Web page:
The roots of survival go deep.  When I am afraid I want to gather my things and go, I know it’s the seed which was planted very long ago.  When I don’t understand, I am taken back to depend on senses and feelings. She might say something like, “Things are really bad, I don’t know what’s gonna happen, but I hope you’re ready.” These ambiguous words create fear.

If, as we grow, we continue to rely on our senses to interpret the world, we become disoriented and sensual.  In order to grow in fine fettle we must let go of the governing authority of our sensations, learn to trust our logic, our thinking abilities, our intellect and the truth of God’s word. Our perceptions don’t have to be crucified, but they can be a supporting actor, instead of the voice of reason.

I must let go of the fear of poverty and abandonment. At one time mom’s voice was the only safe and stable thing I knew. But I am grown now and that is no longer true. She is one of many voices which I can trust, including my own.  And I don’t have to be an extended, emotional response of her decisions and views.

The truth is, I still have the urge to pack a bag or a suitcase and put my most important things in it, just in case we have to leave suddenly. Today I would pack different items of course , my bible, my journal, pens, my glasses, band aids, water, food, a jacket and all those things times 3 for my family. The things I deem necessary for life and living. But I’m fighting it.

I need to remember ‘my basket’ is symbolic of fear and sensuality. I would do better to gather eternal things. I need to fill my basket with:  truth. Love, faithfulness, peace, patience, kindness, hope and repentance.  These are the things that that fill me. These will bring great security, identity and life- I become the basket for everything pertaining to life, courage, understanding and wisdom; things that will get me through, no matter what lies ahead, because the real question is “will I have what I need”. And my father, who never changes, answers that question. He whispers to my heart, “let go of what isn’t enough, so that you can be filled with the One who is more than you will ever need.”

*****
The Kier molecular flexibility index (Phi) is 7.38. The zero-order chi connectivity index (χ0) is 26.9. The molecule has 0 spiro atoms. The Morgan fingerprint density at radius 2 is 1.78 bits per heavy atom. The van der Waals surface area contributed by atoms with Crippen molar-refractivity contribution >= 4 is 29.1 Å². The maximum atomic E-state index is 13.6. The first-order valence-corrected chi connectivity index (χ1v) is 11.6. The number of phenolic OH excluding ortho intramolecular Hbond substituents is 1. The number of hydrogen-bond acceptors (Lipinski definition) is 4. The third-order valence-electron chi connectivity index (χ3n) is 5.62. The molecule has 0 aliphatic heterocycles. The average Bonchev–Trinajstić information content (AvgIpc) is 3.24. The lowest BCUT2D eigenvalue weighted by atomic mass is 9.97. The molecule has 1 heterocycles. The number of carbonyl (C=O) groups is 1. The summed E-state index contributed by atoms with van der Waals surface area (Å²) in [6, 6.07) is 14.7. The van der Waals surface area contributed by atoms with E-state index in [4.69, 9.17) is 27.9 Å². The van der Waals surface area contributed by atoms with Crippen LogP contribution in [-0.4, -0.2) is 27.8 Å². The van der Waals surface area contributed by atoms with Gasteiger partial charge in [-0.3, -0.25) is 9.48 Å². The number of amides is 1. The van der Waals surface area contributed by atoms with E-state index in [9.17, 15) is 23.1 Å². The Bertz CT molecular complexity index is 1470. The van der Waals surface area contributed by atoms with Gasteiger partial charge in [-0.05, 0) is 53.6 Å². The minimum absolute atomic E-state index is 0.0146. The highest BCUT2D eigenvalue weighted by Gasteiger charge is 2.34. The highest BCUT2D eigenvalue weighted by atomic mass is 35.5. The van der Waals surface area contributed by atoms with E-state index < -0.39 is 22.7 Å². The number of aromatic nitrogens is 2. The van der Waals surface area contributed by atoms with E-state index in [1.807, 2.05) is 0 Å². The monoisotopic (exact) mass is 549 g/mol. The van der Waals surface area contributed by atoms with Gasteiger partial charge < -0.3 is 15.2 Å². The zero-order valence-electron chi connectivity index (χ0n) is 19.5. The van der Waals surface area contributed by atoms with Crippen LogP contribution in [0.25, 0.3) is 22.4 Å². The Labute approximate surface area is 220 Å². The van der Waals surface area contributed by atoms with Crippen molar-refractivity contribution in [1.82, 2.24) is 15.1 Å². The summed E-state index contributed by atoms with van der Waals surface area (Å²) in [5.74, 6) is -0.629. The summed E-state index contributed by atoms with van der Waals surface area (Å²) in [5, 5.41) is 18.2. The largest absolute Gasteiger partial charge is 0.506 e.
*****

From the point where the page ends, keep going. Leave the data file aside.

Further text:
He whispers to my heart, “let go of what isn’t enough, so that you can be filled with the One who is more than you will ever need.”

I find comfort when I read, that Jesus sent out his disciples to preach, to heal and to cast out demons. He told them,

“Take no purse, no shoes, and don’t even take two coats.”

I believe the Lord wants those who know him and do his work, to trust in him to provide for their needs. He sent his people out to do really major things knowing that none of what they were doing was earthly enough to rely on earthly treasures. Their survival didn’t depend on something that could fit into a bag, it depended on who would remain in their hearts.

My God shall supply all your needs according to his riches and glory in Christ Jesus. Philippians 4:19




And when God’s people need physical provisions he provides those also.  The Israelite’s wandered for 40 years in the wilderness, their clothes did not wear out, their sandals did not wear fail, their bread did not decrease nor did their water dry up…for 40 years- without a stop and shop or a local CSA. God is able to provide. He made the very first seed, the very first tree and every one after that, he invented food and brought it forth.  If He can feed Elijah by commanding ravens to bring him food during a famine, if he can rain bread from the heavens, bring water from a rock, oil from an empty vessel and dough from a barren bowl. If He can turn water into wine, and multiply fish to feed thousands, He can provide for our physical needs, this actually isn’t even a big deal for our Father.

When Jesus was visiting Mary and Martha in their home, Martha was running around making preparations – being a good host no doubt. She was serving, cooking and readying herself. Mary was sitting at the feet of Jesus listening and learning.  Martha asked the Lord to, ‘make her sister help’. Jesus’ response was “there is only one thing which is necessary” – seek ye first the kingdom of God and all these things shall be added unto you.